Friday, March 24, 2017

One Century Ago: The President's Words of War

By Reece Nortum
Hampton Roads Naval Museum Educator
President Woodrow Wilson asks Congress to declare war on Germany on April 2, 1917. Two days later, SS Marguerite was sunk in the Mediterranean by German u-boat U-35, while SS Missourian was sunk by u-boat U-52. In total, 19 US merchant vessels were sunk by German u-boats since 1917 began. (Library of Congress)
When hostilities broke out between several nations of Europe in 1914, President Woodrow Wilson was quick to declare America’s intent to stay neutral and called on all Americans to remain impartial in thought as well as in action. However, the United States found it increasingly difficult to remain in a neutral state due to incidents like the sinking of the passenger liner Lusitania in May 1915, which killed 124 Americans. After the attack on the British liner Sussex the following March, during which more Americans were killed, the Germans pledged to cease attacking ships without warning after Wilson had threatened to sever diplomatic relations. The pledge did not extend to the activities of German agents ashore. On July 30, 1916, the Black Tom ammunition depot in New Jersey, within sight of the Statue of Liberty, was blown up by German saboteurs. 

Early 1917 brought new attacks by Germany against America and their interests, mainly because of the German navy’s policy of unrestricted submarine warfare, which resumed on February 1. This led to the sinking of the American cargo ship Housatonic on February 3. The furious President broke off diplomatic relations with Germany the same day. Meanwhile, British Intelligence had decoded and informed the U.S. government of a secret message sent by the German foreign secretary, Arthur Zimmermann, to the German ambassador to Mexico. The “Zimmermann Telegram” proposed a Mexican-German alliance if the United States were to enter WW1 against Germany. Zimmermann promised Mexico financial and territorial rewards for its support, including Texas, New Mexico, and Arizona. The Zimmerman Telegram appeared in America’s newspapers on March 1, provoking a great storm of anti-German sentiment among the U.S. population. President Wilson was to finally deliver his war message to Congress on April 2, 1917. German submarine warfare had continued, resulting in the sinking of additional ships, and the terrible loss of American lives.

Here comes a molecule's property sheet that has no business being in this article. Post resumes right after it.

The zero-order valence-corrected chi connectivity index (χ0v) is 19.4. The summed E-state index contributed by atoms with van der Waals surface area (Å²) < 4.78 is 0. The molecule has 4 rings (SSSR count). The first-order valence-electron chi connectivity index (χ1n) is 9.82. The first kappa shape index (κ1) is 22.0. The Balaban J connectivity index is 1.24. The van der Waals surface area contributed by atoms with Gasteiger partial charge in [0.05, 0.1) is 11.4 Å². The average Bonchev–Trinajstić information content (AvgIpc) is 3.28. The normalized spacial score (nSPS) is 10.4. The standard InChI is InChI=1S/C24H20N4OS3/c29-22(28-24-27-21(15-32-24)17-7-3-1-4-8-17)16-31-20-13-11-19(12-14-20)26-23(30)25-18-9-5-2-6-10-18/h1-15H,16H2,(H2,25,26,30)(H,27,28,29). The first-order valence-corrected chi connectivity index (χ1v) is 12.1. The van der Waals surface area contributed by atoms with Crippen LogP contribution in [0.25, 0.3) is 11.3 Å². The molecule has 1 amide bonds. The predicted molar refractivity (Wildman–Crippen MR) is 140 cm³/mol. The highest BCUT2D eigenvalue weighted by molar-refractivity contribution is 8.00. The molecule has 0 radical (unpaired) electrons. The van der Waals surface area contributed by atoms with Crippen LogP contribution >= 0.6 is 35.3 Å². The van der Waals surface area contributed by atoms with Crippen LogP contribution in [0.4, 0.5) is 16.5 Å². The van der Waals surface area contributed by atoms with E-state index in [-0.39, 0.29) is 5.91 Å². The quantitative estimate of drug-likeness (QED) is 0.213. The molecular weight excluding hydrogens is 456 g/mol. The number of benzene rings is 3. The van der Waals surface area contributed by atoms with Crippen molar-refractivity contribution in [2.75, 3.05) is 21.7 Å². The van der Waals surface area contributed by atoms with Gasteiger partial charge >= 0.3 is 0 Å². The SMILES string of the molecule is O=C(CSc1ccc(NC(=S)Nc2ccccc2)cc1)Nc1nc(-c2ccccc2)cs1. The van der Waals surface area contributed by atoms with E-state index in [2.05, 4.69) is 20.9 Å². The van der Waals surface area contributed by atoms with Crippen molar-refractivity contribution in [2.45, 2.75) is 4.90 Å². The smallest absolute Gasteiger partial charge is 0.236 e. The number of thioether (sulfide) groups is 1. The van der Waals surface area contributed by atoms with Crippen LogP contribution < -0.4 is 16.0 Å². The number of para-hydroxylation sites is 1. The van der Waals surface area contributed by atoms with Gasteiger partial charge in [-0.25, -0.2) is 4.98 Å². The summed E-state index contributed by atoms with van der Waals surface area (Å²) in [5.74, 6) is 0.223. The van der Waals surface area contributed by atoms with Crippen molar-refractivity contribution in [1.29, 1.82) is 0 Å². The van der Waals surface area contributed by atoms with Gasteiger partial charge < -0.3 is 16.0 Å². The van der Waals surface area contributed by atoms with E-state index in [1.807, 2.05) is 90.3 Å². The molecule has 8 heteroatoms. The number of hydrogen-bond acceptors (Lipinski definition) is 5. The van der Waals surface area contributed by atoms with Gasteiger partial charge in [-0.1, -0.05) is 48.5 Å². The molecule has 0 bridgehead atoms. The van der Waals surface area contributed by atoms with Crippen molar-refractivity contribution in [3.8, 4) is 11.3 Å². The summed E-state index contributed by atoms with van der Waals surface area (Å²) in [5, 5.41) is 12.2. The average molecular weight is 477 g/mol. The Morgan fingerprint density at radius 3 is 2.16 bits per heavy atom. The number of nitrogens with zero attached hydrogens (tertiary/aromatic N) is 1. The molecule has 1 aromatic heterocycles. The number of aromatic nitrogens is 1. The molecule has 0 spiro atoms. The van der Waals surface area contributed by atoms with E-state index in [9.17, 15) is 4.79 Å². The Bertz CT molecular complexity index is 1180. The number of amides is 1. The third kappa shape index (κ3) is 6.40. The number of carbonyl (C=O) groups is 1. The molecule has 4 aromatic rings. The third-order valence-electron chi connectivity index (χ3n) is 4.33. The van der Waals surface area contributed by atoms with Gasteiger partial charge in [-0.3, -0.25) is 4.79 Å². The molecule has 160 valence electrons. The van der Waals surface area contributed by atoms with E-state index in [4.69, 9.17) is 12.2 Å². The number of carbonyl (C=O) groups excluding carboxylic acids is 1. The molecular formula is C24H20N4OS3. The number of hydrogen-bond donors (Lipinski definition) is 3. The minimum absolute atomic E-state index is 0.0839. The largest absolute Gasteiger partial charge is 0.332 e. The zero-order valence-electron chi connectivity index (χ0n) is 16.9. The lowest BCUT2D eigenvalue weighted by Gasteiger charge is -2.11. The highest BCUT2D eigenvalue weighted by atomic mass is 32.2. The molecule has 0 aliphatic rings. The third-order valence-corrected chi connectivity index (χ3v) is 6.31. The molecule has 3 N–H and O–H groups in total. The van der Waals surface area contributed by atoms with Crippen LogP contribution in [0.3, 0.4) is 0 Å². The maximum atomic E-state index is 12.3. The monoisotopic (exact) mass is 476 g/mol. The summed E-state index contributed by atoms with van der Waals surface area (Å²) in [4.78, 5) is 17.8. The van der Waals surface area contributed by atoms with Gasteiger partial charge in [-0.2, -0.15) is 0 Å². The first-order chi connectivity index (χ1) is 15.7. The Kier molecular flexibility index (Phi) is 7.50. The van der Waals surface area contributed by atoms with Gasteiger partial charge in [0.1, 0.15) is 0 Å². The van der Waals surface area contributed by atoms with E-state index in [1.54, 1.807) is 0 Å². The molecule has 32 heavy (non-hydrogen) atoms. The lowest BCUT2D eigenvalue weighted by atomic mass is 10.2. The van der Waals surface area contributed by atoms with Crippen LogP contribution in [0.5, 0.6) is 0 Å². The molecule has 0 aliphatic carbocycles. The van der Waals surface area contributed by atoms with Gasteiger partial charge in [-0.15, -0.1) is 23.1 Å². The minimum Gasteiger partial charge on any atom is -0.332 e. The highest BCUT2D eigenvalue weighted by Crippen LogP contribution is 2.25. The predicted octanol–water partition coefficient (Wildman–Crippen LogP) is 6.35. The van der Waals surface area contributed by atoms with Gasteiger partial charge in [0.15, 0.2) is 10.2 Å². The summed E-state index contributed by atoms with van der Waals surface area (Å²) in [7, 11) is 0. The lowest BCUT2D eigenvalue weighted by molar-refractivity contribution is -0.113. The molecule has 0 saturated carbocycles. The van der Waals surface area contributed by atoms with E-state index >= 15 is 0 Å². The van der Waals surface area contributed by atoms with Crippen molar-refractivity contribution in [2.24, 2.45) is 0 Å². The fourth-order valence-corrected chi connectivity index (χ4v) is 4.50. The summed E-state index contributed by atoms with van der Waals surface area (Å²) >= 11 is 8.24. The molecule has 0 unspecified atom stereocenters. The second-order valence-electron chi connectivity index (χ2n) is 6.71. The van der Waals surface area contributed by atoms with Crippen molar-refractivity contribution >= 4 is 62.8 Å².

“Crime by Moonlight,” painted by H.R. Butler, shows a German U-boat sinking an Allied vessel during World War I. (Naval History and Heritage Command via Flickr)
Wilson’s words to Congress brought to light many of the injustices done to America and its people. He said, in part:

It is a war against all nations. American ships have been sunk, American lives taken, in ways which it has stirred us very deeply to learn of, but the ships and people of other neutral and friendly nations have been sunk and overwhelmed in the waters in the same way. There has been no discrimination. The challenge is to all mankind. Each nation must decide for itself how it will meet it. The choice we make for ourselves must be made with a moderation of counsel and a temperateness of judgment befitting our character and our motives as a nation. We must put excited feeling away. Our motive will not be revenge or the victorious assertion of the physical might of the nation, but only the vindication of right, of human right, of which we are only a single champion. 

Four days later, Congress overwhelmingly passed the War Resolution, which brought the United States into a war of unprecedented dimension.

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